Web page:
A ‘monument’ to black people massacred 100 years ago in Arkansas reeks of the hypocrisy Jesus condemned

You may not have heard or read about “the Red Summer of 1919” and the Elaine Race Massacre. Those subjects have not been taught in American history classes. During that summer, black men, women and children throughout the United States were murdered by white mobs determined to terrorize them into peonage and deny their humanity.

The Red Summer concluded in my home state of Arkansas near the small, rural community of Elaine, where hundreds of black men, women and children were massacred by a white mob and federal troops over the course of several days beginning October 1, 1919.

No white person was arrested for or charged with committing any of the murders or for planning the massacre or participating in it. Meanwhile, an all-white jury tried and convicted black men for the murder of two white men. The condemned men escaped death only through tireless and courageous efforts led by Scipio Africanus Jones, a black lawyer whose mother had been a slave. (To learn more, read On the Laps of Gods: The Red Summer of 1919 and the Struggle for Justice That Remade a Nation by Robert Whitaker.)
Now, to promote tourism and line their pockets, descendants of the merchants, plantation owners and political elite in Helena, Arkansas, who plotted, organized, carried out, profited from and covered up the worst massacre of black people in Arkansas history, plan to “dedicate” what they call a “memorial” to the hundreds of black men, women and children massacred 100 years ago. The “dedication” ceremony is set for September 29 in Helena, 25 miles from Elaine.

Their “memorial” will stand on ground that includes a monument to several Confederate soldiers.

Their “memorial” is near the Phillips County Courthouse where black men tortured into making false confessions were unjustly tried and convicted of murder by a jury that included white men who were part of the posse that committed the massacre.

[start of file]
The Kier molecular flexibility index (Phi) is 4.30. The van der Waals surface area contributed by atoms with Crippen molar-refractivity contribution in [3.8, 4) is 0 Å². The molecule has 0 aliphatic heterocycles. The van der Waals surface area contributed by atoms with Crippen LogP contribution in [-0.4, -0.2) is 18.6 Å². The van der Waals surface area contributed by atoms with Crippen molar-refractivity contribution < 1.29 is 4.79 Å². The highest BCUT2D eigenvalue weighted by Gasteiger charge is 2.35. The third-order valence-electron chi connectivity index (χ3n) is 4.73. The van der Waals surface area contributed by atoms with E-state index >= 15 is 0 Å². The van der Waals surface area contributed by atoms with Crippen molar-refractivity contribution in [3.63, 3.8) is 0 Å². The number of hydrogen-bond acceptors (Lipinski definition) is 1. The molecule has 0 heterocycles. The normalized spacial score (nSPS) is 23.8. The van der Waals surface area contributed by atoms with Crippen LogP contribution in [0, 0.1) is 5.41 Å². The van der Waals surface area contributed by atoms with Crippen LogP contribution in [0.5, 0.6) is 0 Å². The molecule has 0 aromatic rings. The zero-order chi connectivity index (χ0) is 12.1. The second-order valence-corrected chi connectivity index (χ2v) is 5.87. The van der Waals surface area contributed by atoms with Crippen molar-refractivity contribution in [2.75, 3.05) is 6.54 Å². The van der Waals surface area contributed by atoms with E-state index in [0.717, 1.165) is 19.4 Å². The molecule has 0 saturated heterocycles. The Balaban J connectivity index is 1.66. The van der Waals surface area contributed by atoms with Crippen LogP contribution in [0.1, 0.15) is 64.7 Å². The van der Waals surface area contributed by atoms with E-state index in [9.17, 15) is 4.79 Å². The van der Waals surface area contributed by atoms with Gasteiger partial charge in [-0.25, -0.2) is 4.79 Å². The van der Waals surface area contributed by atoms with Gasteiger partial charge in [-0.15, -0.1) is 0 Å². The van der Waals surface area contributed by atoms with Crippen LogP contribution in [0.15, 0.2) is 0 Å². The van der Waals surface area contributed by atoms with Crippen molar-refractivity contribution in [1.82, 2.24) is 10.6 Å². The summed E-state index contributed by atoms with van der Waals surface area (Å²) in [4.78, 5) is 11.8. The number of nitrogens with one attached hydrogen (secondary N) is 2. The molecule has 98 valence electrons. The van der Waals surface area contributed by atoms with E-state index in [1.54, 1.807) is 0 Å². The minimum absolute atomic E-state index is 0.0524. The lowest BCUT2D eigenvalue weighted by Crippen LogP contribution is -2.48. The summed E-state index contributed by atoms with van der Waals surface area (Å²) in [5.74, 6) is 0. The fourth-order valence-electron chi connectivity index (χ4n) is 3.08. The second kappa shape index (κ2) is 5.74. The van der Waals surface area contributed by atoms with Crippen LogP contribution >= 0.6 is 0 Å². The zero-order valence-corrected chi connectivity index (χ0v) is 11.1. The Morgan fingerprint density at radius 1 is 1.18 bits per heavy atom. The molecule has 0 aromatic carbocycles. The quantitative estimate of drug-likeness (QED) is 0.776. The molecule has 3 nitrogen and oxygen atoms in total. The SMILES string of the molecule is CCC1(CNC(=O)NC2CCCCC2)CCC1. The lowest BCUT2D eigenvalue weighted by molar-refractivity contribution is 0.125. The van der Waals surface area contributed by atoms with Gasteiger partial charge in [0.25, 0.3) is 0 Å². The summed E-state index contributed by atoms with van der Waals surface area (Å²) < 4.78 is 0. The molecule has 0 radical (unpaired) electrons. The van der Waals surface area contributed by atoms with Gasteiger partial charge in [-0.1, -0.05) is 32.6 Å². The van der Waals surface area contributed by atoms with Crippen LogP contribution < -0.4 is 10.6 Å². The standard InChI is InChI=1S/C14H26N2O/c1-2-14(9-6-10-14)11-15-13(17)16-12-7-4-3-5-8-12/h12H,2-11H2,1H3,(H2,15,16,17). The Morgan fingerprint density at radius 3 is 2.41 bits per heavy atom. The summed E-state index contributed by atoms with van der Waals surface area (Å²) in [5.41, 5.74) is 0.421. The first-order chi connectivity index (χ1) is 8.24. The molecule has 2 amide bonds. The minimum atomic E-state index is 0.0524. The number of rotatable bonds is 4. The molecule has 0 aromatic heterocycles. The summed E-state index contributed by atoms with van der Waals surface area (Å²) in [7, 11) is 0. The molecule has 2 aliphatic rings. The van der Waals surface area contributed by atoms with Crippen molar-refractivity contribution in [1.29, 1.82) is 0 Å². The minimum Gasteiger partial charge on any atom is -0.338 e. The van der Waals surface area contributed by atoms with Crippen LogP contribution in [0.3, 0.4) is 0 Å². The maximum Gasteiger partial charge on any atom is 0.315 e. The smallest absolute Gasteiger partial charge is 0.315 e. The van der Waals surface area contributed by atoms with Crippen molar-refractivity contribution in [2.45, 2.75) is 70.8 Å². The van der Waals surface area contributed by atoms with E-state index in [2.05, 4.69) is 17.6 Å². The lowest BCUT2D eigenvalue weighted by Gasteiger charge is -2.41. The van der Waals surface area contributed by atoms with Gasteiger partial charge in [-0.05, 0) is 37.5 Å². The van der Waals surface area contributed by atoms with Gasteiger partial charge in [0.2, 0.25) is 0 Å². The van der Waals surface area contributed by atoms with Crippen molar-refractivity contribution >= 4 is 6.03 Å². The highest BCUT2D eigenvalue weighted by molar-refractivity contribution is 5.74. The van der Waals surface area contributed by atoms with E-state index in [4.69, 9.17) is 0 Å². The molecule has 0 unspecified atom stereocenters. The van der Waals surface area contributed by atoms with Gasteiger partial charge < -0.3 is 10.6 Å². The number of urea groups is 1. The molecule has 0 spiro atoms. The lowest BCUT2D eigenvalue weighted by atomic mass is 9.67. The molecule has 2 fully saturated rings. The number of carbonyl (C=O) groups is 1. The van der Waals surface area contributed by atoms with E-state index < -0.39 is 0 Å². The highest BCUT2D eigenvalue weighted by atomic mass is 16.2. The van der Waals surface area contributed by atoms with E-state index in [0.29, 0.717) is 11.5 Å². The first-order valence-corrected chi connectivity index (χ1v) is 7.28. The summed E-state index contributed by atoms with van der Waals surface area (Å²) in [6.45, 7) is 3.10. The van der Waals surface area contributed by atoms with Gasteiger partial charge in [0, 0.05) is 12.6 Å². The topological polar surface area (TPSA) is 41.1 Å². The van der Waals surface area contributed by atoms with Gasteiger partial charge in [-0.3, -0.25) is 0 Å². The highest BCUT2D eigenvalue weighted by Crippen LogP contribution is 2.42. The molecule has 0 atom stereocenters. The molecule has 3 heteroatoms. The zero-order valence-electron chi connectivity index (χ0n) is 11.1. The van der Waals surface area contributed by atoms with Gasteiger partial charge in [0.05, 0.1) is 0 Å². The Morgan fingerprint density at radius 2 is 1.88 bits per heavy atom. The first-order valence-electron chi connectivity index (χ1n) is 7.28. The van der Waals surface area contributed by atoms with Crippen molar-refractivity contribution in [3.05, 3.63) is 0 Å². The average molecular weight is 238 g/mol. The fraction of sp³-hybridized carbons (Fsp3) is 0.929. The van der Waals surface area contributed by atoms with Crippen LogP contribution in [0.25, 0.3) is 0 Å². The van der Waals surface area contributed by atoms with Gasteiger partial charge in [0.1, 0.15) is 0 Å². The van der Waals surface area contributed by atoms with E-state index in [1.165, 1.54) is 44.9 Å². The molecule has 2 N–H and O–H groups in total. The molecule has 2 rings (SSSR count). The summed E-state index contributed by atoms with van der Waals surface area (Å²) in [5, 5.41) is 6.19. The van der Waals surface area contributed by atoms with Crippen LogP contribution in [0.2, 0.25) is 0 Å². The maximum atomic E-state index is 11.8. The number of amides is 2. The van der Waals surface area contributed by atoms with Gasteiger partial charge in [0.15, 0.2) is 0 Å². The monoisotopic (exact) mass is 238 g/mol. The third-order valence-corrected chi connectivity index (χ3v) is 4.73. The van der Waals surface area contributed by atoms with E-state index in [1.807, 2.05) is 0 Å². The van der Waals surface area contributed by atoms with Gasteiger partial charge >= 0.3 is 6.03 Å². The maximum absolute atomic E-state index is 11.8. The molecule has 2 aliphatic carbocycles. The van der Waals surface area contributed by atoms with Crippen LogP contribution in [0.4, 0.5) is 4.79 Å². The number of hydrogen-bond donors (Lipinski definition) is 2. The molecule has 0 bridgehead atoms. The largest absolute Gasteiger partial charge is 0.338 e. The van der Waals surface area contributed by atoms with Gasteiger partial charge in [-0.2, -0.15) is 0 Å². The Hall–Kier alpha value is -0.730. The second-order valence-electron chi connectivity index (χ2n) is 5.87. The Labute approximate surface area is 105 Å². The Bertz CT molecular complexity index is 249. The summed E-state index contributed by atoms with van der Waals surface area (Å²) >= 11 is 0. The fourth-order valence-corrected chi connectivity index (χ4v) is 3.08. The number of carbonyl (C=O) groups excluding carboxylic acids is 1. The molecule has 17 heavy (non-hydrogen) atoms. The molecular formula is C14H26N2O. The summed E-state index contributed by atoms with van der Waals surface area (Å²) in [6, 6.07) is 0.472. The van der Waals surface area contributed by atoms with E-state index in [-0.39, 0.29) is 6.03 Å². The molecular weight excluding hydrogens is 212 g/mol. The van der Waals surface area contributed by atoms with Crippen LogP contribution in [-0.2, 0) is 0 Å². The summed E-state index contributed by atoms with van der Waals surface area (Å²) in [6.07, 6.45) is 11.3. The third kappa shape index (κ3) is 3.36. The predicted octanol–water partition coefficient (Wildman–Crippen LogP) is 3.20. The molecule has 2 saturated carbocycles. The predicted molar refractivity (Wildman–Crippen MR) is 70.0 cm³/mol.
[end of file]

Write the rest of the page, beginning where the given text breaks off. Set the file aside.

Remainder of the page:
Their “memorial” in Helena is near the county jail where black men were beaten and electrocuted to obtain the false confessions.

Their “memorial” is where white plantation owners, merchants, bankers and civic leaders – including religious leaders – whitewashed the massacre and have spent the past century denying it and intimidating people who inquired about it.

Elaine is where the massacre of hundreds of black men, women and children happened and atrocities were committed in the name of white supremacy. Placing a “memorial” in Helena is as wrong as placing a “memorial” to victims of the recent massacre in El Paso in Allen, Texas, the home of the man who planned and committed that massacre.

“Over the past century, civic leaders in communities across the United States refused to teach students about the Red Summer of 1919.”

Elaine is near the former community of Hoop Spur, where black men, women and children attending a meeting at church the night of September 30, 1919, to plan their demand for fair pay for their work were attacked by white men who shot bullets into the church. White men later burned the church.

The Elaine Race Massacre happened after white men from Helena put out a lie that the black people meeting at that church were planning an insurrection to murder white people.

A century later, white people who claim to be “progressive” intend to “dedicate” a “memorial” to the Elaine victims in the very place where the massacre was organized and the lie to cover it up was published.

When I recently expressed outrage about the planned “memorial,” a white religious leader from Little Rock responded in an email message that “Helena was selected as the site because it’s on more of a main route for travelers.” According to that religious leader, the “memorial” was planned and financed by descendants of people who profited from the Elaine Massacre in order to profit from tourism in the “hope that [Helena] will join sites along the Civil Rights route for visitors to see and learn from.”

I’m not making this up.